I’m starting a meditative walk through the book of Job. Here is a man clearly loved by God, respected for his deeds, and yet who suffered terribly and entered into a time of doubt and failure. It is a perfect place to explore the mystery of the nature of the blessing of grace in the context of suffering and the absence of manifest material favor. Does grace equate with experiential blessing? Sometimes, but not always. Suffering is always unfortunate, but the hope is that we can be released from the pressure to always appear to be successful, that grace must have failed when things don’t go the way we hope.
First, the author establishes that Job is a truly righteous guy, and none of the subsequent events happen because he needs correction or punishment or discipline:
“There was a man in the land of Uz, whose name was Job; and that man was blameless and upright, and one who feared God and shunned evil. And seven sons and three daughters were born to him. Also, his possessions were seven thousand sheep, three thousand camels, five hundred yoke of oxen, five hundred female donkeys, and a very large household, so that this man was the greatest of all the people of the East. And his sons would go and feast in their houses, each on his appointed day, and would send and invite their three sisters to eat and drink with them. So it was, when the days of feasting had run their course, that Job would send and sanctify them, and he would rise early in the morning and offer burnt offerings according to the number of them all. For Job said, “It may be that my sons have sinned and cursed God in their hearts.” Thus Job did regularly.” Job 1:1-5, NKJV.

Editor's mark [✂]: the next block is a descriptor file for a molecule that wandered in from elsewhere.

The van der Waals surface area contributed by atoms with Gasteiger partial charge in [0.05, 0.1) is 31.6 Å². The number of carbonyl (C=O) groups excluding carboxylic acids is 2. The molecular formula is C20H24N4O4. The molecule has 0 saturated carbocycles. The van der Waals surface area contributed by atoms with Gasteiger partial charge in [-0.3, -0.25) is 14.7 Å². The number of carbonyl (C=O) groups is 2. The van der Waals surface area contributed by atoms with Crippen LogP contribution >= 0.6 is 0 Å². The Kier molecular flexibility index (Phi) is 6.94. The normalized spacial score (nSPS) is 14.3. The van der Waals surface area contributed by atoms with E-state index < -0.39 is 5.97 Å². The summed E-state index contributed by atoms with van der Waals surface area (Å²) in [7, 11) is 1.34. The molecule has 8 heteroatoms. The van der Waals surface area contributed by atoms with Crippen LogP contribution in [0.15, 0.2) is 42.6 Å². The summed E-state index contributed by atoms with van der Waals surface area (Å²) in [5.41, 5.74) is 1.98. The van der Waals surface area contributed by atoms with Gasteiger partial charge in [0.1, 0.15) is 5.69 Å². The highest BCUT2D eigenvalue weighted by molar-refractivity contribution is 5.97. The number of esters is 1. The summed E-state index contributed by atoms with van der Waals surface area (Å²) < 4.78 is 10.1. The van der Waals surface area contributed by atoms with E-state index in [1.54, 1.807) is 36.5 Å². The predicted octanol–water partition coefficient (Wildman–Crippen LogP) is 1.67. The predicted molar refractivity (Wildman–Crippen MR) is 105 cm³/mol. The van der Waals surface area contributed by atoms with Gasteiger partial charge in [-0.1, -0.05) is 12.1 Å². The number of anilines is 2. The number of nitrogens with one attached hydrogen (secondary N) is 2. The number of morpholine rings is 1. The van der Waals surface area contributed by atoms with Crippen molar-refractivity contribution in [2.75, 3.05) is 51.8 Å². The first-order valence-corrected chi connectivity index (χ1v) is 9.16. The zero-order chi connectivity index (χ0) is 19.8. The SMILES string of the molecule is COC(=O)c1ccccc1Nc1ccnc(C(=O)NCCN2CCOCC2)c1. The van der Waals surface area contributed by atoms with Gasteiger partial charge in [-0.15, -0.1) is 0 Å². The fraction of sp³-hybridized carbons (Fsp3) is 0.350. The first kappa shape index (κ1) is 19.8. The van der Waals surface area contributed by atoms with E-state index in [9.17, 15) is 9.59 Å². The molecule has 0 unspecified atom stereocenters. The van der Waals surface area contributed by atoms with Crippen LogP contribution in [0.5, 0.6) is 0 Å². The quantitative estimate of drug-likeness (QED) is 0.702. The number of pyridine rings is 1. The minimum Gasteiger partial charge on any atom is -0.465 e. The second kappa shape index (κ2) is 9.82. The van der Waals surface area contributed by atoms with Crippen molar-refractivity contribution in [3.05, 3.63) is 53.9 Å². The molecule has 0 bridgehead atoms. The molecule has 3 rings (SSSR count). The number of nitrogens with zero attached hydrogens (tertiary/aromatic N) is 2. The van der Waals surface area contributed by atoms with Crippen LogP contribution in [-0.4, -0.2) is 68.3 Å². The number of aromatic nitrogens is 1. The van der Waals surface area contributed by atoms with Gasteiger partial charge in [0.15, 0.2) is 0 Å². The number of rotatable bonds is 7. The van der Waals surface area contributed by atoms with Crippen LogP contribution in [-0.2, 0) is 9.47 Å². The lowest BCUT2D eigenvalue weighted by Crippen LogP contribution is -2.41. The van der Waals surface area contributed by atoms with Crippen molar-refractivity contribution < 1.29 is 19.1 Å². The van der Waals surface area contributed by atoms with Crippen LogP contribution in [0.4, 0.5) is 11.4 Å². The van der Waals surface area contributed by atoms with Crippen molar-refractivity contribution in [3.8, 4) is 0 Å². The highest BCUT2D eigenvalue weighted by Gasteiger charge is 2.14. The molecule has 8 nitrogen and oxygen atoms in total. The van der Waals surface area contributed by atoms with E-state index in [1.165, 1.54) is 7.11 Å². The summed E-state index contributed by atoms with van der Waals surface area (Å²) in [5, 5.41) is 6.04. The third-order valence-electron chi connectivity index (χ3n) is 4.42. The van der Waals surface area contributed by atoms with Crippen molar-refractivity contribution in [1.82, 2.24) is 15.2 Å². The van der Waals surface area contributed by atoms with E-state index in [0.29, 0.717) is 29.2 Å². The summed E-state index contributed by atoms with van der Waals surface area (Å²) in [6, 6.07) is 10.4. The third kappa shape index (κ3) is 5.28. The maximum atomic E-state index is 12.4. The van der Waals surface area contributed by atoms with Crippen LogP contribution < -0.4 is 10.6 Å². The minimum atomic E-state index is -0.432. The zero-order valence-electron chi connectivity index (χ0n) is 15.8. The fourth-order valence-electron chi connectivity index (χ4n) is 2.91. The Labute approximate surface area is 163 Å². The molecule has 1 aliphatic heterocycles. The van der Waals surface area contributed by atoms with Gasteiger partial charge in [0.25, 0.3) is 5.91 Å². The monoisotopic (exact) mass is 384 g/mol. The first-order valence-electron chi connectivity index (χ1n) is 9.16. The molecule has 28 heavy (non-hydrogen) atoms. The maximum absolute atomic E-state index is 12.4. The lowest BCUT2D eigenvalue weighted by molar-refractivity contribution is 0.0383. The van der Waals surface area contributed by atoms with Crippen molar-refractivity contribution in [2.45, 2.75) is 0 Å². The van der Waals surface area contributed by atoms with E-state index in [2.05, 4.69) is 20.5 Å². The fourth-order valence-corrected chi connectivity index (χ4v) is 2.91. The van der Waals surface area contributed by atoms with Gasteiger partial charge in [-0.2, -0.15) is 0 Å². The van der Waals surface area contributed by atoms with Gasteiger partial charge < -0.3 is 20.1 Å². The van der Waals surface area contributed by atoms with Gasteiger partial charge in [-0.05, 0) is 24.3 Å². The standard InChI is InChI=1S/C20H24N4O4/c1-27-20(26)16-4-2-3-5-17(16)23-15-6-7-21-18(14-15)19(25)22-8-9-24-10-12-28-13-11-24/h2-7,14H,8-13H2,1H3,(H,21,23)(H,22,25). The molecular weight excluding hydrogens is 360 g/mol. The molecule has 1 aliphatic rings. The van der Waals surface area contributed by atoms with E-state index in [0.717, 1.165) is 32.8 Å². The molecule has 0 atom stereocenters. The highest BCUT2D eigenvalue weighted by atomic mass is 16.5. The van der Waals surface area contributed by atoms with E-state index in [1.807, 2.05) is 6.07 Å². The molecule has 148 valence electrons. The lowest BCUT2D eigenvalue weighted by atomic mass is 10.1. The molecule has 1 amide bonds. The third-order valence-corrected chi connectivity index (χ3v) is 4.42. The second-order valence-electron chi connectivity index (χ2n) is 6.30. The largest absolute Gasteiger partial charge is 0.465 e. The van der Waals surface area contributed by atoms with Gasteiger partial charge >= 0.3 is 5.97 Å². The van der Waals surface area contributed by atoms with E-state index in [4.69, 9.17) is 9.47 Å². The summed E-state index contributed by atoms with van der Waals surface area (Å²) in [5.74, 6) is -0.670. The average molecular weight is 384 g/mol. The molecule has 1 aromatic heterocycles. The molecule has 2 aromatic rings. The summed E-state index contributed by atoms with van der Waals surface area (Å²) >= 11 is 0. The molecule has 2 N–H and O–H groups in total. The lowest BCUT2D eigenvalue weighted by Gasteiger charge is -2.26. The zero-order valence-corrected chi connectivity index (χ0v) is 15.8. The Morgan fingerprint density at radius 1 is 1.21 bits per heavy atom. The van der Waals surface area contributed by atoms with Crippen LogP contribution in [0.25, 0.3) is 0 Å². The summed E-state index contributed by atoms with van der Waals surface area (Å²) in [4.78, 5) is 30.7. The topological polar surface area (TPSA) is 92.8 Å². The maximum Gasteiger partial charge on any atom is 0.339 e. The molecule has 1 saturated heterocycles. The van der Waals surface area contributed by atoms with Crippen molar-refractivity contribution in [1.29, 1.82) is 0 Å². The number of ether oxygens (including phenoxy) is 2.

What does this say? Unequivocally, suffering is not always caused by our sin. We do not bring everything down on ourselves. Sometimes we do, but it is dangerous to read punishment or discipline into human suffering. It could be pure chance:
“I again saw under the sun that the race is not to the swift, and the battle is not to the warriors, and neither is bread to the wise, nor wealth to the discerning, nor favor to men of ability; for time and chance overtake them all. Moreover, man does not know his time: like fish caught in a treacherous net, and birds trapped in a snare, so the sons of men are ensnared at an evil time when it suddenly falls on them.” Ecclesiastes 9:11, 12, NASB.
It could be discipline, as in correction for character shortcomings:
“You have not yet resisted to the point of shedding blood in your striving against sin; and you have forgotten the exhortation which is addressed to you as sons, “MY SON, DO NOT REGARD LIGHTLY THE DISCIPLINE OF THE LORD, NOR FAINT WHEN YOU ARE REPROVED BY HIM; FOR THOSE WHOM THE LORD LOVES HE DISCIPLINES, AND HE SCOURGES EVERY SON WHOM HE RECEIVES.” It is for discipline that you endure; God deals with you as with sons; for what son is there whom his father does not discipline?” Hebrews 12:4-7, NASB.
However, in Job’s case, it was none of these things. Job was righteous, as righteous as it gets. It also was not pure chance; there was discussion and action in heaven, as we will see. Instead, the root cause had nothing to do with Job’s history or behavior, he was righteous. There was a supernatural targeting of Job and his family, there was a spiritual dimension to the events about to unfold, so it is not random chance. The source of Job’s sufferings were different than any commonly understood cause.
We would do well with our problems and the problems of others, with natural disasters and the problems of those close to us, to refrain from quickly interpreting the cause of things. As we will see, the real cause of his suffering was never disclosed to Job, even in the end. May this be a comfort to us, that we do not bear the responsibility for explaining all the evil that happens, because we are not God.